CASINGS AND ASSOCIATED PARTS
segment we are going to discuss the M1919 family's assembly that
houses the internal parts of the caliber .30 Browning machine gun.
bottom plate, top plate and trunnion block assembly have been covered in
detail in previous articles in this series.
This offering will
consist of the right and left side plate assemblies, breech cam lock
and cam lock screw.
We will also address the
development of the at least three short round stops their function, belt holding pawl, bracket and pin, feed extractor and extractor
cams and front and rear cartridge stops.
Most U.S. Army Ordnance publications refer to the portion of the weapon that
houses the internal working parts as the "receiver".
It is most often a single piece that connects the barrel and various
other parts of the weapon allowing them to function as a firearm.
Some weapons, like the M16 rifle, consist of a two part receiver the upper,
which is attached to the barrel and houses the bolt and bolt carrier groups
and the lower which houses the fire control and buffer groups and is attached to the
Most times though, when we say "receiver" we
picture something along the lines of the M1903 Springfield, M1 rifle
or M1 carbine receiver.
In our mind's eye we see a chunk of
steel that has been forged and machined to connect the various parts of the
In most cases Ordnance saw things the same way.
Somewhere in Ordnance archives there is a "style book" or some publication
that describes, likely in great detail, how to name things the Army way.
In other words a naming convention that applies the same word or words
to all things Ordnance.
It is not presently known exactly why
Ordnance decided to call the "receiver" of the M1917, the parent of the
subject of these articles a "casing".
The term "casing" may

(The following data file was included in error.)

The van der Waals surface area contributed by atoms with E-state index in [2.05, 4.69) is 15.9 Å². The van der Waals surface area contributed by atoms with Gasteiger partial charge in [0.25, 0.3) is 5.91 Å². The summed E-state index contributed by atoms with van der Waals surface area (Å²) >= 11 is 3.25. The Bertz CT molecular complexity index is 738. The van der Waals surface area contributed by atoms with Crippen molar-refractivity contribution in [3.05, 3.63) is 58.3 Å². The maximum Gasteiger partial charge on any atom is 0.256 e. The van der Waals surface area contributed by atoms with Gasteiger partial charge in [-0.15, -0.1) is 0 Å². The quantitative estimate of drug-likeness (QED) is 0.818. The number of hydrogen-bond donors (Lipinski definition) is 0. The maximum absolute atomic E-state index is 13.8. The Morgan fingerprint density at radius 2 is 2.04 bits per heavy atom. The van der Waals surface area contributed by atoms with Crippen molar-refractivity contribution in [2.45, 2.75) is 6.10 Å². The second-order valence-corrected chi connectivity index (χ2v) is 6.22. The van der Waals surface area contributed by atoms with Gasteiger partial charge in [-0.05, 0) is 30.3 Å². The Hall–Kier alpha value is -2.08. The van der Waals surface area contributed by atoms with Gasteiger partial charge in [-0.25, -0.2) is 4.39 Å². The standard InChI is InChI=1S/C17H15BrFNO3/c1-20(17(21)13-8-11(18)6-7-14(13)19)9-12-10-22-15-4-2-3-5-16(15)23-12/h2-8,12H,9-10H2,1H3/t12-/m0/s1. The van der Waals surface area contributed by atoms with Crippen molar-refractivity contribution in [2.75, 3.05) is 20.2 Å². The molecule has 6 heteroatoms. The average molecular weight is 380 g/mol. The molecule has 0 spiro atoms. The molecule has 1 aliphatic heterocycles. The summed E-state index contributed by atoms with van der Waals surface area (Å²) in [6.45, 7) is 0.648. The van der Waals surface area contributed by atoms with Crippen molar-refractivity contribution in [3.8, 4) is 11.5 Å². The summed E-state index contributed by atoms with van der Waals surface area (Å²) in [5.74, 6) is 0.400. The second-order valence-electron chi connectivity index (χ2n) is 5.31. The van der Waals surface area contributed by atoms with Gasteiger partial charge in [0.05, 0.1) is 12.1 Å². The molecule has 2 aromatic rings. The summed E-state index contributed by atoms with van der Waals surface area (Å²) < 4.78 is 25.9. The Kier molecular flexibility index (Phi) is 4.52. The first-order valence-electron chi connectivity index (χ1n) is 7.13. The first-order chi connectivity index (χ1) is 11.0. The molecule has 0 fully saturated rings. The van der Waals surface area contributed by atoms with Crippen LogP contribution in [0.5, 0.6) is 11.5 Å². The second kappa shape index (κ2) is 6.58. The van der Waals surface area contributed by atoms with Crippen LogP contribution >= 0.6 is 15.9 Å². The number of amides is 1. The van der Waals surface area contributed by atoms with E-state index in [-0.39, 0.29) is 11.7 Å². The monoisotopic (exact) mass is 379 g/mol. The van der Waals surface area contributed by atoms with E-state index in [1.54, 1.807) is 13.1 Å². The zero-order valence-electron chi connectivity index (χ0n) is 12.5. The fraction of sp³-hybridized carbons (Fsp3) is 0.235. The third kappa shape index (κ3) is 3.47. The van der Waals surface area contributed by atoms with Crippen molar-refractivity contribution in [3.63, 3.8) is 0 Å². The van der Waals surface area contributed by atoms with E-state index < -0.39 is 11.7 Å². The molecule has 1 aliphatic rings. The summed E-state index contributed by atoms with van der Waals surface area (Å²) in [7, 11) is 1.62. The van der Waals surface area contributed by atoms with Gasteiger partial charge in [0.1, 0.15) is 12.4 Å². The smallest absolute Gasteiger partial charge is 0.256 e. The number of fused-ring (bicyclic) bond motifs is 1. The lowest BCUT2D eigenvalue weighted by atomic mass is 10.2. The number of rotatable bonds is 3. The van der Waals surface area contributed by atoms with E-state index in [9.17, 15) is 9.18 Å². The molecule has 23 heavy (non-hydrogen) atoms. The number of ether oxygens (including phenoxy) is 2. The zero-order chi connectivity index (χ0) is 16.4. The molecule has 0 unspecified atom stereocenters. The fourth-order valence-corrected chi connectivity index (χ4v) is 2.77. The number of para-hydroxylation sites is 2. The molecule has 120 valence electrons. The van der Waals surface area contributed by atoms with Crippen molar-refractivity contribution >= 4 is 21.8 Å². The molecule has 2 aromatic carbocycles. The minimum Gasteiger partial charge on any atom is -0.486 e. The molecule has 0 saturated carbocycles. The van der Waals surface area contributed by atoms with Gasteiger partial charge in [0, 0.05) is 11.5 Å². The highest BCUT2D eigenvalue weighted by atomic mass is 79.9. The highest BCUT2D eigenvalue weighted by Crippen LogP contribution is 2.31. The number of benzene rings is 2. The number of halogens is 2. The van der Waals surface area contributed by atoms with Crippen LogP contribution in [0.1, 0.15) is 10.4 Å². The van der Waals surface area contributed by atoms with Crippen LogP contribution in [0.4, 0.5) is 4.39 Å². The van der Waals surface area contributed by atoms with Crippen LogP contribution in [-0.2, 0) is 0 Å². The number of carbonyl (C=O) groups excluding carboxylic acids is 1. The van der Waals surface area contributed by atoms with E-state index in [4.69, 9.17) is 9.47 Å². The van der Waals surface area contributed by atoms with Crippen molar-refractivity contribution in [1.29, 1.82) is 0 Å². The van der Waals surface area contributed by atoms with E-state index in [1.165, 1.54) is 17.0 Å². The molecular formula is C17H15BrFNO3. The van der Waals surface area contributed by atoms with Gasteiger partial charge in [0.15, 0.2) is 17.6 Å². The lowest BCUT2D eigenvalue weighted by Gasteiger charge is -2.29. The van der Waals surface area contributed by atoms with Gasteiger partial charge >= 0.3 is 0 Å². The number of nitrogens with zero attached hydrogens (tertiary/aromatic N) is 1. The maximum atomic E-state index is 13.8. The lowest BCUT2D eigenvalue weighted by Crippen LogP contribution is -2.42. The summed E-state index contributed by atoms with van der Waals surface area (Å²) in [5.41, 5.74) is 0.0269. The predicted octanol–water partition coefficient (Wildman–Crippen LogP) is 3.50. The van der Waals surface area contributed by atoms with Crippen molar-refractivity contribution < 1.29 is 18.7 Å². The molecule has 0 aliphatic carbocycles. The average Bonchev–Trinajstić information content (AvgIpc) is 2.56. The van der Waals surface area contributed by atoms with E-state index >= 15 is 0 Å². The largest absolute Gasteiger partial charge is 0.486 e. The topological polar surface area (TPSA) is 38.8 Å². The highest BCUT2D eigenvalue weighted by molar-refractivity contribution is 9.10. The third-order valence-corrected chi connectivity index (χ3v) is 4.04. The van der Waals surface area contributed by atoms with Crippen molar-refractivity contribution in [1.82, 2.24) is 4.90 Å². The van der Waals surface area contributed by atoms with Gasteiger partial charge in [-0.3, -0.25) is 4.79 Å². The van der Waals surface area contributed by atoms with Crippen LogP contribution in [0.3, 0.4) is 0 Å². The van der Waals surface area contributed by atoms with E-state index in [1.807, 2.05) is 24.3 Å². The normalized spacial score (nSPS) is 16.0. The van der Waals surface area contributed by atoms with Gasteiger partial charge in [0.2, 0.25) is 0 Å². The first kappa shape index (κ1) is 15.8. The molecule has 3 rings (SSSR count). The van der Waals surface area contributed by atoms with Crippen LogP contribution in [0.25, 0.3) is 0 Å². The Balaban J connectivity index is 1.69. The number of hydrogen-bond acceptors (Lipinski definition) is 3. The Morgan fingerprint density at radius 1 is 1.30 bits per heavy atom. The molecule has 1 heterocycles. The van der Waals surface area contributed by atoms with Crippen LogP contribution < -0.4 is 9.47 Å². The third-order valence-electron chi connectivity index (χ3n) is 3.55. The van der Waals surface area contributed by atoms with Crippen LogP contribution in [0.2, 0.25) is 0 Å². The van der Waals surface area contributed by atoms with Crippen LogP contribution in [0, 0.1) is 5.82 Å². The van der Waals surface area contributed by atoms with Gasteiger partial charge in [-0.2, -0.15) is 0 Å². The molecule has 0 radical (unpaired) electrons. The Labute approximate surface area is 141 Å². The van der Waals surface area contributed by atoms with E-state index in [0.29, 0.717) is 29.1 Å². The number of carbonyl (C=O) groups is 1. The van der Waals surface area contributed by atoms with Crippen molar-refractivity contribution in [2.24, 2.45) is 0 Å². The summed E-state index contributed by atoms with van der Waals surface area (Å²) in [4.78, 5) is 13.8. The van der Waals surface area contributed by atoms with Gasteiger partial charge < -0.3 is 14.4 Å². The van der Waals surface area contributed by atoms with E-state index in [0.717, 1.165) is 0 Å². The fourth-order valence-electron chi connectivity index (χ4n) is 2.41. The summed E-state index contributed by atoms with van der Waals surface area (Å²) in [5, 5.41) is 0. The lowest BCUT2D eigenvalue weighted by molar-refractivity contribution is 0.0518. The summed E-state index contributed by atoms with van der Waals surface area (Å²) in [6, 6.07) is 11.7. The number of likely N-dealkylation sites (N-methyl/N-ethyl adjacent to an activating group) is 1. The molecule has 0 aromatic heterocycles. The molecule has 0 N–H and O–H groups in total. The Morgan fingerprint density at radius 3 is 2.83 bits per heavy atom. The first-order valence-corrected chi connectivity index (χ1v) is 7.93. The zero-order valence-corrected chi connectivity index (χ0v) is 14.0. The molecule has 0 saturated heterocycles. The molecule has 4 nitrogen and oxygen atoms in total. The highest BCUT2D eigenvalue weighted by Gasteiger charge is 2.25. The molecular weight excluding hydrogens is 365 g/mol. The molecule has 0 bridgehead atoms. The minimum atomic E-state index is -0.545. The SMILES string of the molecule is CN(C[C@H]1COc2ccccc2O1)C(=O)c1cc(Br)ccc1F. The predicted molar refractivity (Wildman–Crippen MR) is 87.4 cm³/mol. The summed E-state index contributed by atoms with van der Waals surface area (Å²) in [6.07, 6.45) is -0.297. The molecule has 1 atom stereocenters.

have been chosen because the "receiver", in this instance, is fabricated from multiple
parts, and Ordnance was seeing the forged chunk of steel and decided that
the image didn't fit the subject at hand and this steel box did encase the
In any event, the combination of parts that make up
the "receiver" of the M1919's is officially referred to as "CASING, assembly,
followed by the model number of the particular weapon i.e. CASING,
Ordnance sometimes used the term "assembly" to
indicate a series of parts attached to each other either by necessity or
The right and left side plates and the trunnion are assemblies.
M1917 and its M1919 derivative's casing assemblies are an assembly of assemblies.
C64222 Revision 9 (12-10-45) the left side plate assembly drawing originally adopted on March 10,
This assembly was used on M1919A4, M1919A5 and M1919A6 weapons.
The M1919A2 used a virtually identical left side plate C64005.
Side plates were not required to be piece marked, however you may encounter
some plates with "L" imprinted inside the left side plate.
These "L" imprinted side plates were produced during WWI
by the New England Westinghouse Company.
The right side plates were marked with "R", however since
the right side plate is the controlled part, and is removed during the
de-militarizing process we seldom encounter them.
At various times during WWII and shortly thereafter some of the
side plate assembly components were available as replacement parts but many
The box on the lower left of the drawings indicated which
parts were not available for field maintenance by marking them with an
You could get either of the extractor cams along with their
attaching rivets, the two short mount adaptor rivets, but not the long rivet
that passed through the trunnion or the mount adaptor itself.
could not order the entire side plate assembly or the side plate either.
seemingly bizarre position on which parts could be replaced and which parts
couldn't had a reason.
That reason was that the field forces
were not equipped to replace the entire side plate assembly and by
association the side plate, belt holding pawl bracket and even the mount
adaptor because it was riveted through the trunnion.
Many of the
rivet holes were reamed at assembly to fit the particular set of parts at
This was done in an assembly jig to hold the parts in the
Ordnance field forces were not equipped with these
However field depot personnel could replace the two mount adaptor
rivets and the rivets that held on the belt holding pawl bracket and the
cams and their attaching rivets if the occasion arose because they were
equipped with various rivet sets and anvils.
After WWII, starting in
about 1947, the Ordnance Department took a different view of things and
further restricted the issue of some parts for field repair because we were